plants to this country which could never otherwise be introduced. His at. tention was drawn to the subject by the accidental placing of a chrysalis under an inverted jar, which some time after was perceived to have a fern and a few blades of grass growing under it. Taking the hint, he introduced some plants of Hymenophyllum under a jar, wbich grew and flourished in the situation. He then made some experiments on a larger scale. The plants were inclosed in glass cases made air-tight by paint and putty, but, of course, not hermetically sealed, and were watered once in five or six weeks. From bis experiments he draws the following conclusions :—First, that confining the air secured a more equable temperature for plants, as its expansion and contraction, by change of external temperature, by its relation to heat in those states, prevented any great or sudden change. This was remarkably exemplified in some plants that were brought from India, which were in the course of three months successively exposed to 20°, 120°, and 40° of Fahrenheit. The enclosed plants were often found surrounded by a temperature higher than the external atmosphere. Secondly, that vascular plants required to be grown in a greater quantity of air than cellular. Thirdly, that light must be freely admitted. Fourthly, that the enclosed air must be kept humid. This can be done by occasional watering, provided any means of escape for the water is allowed, but it is not necessary where the water has no means of escape. Besides the advantage of enabling us to bring plants from abroad, it would also furnish to the physiological botanist the means of observing those operations of nature in his study, for which, before, he had been obliged to resort to the forest and the plain. Might not this mode of preservation be extended from the vegetable to the animal kingdom ?

CHEMISTRY.— Brewing.–Mr. Black, in a paper communicated to the British Association “On the Influence of Electricity on the Processes of Brewing,”-states that a thunderstorm not only checks the fermentation of worts, but even raises the gravity of the saccharine fluid, and developes in it an acid. This effect is principally witnessed when the fermenting tun is sunk in soft earth, and may be obviated by placing it on baked wooden bearers, resting upon dry bricks, or wooden piers, so as to effect its insulation. This is a fact worthy the attention of all practically engaged in fermentation. The prevalence of highly electrified clouds during the fabrication of cast-iron, has a considerable and baneful effect upon the metal. - Alum.-Mr. Atherton, an African gentleman, has recently discovered on the eastern coast of the African continent, about midway between Graham's Town and Algoa Bay, a new variety of alum. Similar to asbestos, it occurs in fibrous masses, having a beautiful lustre like satin, and splitting into threads which would appear to be quadrilateral prisms. In taste, solubility in water, and relation to several re-agents, it closely resembles common alum, but is distinguished from it by containing protoxide of manganese, instead of an alkali, and by not assuming the octahedral form.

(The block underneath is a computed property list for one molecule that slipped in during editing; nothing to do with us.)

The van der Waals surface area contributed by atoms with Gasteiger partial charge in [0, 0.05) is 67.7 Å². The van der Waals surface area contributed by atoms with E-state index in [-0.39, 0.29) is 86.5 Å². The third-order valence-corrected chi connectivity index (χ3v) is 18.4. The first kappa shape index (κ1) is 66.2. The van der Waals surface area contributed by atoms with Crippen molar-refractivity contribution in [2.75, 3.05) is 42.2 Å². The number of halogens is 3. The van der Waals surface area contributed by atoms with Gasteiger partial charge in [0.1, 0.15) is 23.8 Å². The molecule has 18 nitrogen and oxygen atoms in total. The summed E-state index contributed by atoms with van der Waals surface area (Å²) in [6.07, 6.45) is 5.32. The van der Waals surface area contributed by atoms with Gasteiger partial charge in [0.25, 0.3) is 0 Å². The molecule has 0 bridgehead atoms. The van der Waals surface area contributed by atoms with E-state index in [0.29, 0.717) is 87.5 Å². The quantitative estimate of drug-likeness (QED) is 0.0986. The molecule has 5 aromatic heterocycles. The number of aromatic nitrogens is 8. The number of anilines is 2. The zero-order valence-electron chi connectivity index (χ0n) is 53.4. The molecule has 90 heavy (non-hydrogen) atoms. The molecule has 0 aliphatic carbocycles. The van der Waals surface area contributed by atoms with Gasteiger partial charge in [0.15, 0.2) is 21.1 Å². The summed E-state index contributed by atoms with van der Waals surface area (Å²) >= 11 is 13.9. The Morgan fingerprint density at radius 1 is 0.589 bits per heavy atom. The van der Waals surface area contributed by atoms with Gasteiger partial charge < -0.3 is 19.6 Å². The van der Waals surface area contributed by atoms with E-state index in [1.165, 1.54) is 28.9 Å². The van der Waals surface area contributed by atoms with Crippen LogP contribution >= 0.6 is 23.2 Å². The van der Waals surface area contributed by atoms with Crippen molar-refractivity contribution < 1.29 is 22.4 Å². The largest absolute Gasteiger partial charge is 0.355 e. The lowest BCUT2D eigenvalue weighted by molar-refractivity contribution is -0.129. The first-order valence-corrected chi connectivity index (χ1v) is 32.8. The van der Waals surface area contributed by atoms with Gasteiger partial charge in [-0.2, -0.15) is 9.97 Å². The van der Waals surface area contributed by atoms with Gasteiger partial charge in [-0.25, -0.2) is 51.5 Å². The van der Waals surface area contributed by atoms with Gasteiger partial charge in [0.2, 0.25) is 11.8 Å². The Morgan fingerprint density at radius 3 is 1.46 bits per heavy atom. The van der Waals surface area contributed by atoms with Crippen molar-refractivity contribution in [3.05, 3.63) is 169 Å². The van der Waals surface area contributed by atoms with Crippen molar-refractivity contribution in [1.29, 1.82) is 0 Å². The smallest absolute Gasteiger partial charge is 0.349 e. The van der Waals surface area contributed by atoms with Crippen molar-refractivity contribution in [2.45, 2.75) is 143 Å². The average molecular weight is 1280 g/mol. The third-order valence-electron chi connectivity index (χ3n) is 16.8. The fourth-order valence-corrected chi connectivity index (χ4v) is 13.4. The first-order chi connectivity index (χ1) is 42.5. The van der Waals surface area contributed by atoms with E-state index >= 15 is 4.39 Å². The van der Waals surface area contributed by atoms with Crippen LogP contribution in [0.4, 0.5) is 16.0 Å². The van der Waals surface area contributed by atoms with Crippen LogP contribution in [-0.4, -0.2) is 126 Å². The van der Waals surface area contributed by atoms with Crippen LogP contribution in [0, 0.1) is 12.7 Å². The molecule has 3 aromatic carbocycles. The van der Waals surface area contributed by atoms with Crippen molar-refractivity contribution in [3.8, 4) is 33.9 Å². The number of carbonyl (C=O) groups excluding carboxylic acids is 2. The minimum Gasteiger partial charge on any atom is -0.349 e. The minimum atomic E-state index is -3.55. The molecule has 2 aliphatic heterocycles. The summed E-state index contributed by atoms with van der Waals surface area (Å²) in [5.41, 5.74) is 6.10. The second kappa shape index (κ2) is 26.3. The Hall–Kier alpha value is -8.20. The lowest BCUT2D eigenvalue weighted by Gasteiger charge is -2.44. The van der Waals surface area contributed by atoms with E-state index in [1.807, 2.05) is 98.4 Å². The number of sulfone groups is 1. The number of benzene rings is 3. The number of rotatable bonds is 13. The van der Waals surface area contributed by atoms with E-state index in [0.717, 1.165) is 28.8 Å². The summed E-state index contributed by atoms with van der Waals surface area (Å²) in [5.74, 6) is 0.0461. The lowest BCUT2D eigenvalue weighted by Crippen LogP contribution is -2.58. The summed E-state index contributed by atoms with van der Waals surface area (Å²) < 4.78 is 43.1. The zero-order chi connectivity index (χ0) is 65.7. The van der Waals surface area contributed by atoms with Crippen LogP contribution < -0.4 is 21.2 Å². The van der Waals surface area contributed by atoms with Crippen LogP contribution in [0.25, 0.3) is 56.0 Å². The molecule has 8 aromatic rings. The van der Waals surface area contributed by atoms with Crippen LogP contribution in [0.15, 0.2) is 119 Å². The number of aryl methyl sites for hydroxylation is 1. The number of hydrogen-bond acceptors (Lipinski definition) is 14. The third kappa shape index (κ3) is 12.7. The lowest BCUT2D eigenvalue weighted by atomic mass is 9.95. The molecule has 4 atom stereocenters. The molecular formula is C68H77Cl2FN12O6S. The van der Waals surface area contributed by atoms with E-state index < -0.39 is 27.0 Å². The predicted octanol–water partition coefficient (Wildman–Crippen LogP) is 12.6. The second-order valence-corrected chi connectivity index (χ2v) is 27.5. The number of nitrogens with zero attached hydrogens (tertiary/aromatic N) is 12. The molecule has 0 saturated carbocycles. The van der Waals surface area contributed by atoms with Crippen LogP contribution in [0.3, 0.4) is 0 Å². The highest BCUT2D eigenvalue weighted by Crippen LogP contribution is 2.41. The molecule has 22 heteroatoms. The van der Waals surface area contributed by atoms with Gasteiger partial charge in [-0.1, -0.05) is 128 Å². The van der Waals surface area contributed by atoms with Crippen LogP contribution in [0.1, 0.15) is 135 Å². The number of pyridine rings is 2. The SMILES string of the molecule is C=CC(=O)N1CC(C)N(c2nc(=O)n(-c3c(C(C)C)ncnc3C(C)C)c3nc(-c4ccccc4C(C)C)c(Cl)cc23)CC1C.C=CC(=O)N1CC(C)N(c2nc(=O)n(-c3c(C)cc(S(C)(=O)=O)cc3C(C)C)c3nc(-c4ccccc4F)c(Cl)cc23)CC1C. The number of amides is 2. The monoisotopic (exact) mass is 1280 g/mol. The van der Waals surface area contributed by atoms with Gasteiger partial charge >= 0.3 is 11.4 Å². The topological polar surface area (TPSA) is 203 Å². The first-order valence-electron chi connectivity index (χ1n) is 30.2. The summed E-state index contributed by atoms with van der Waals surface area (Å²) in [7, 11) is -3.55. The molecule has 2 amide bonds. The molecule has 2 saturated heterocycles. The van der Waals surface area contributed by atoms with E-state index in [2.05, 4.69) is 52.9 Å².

ANTIQUITIEs.-Crimea.--A Dutch journal has recently given the particulars of the discovery of some interesting remains by workmen engaged in excavating in the neighbourhood of Kertsch. They consist of two tombs, one of which, of comparatively modern date, contained a marble sarcophagus, and some other valuable objects; among these a marble slab ornamented with a beautiful relief representing a Bacchannal. A silver sceptre was likewise found, together with a bridle, the bit made of the same metal, and a female mask of gold. The other monument was of more ancient date, and contained an urn filled with bones and ashes. The form of it is described as very elegant, embellished with beautiful drawings, the design being an Amazon on horseback, lance in hand, attacking two warriors, the head of one having a helmet, while the other we Phrygian cap. The style of the drawing has given rise to a supposition that it dates about the fourth century before Christ.

MECHANICS.—The Americans have proposed to form a railway in the State of Virginia, 300 miles in length, upon which a novel railway power is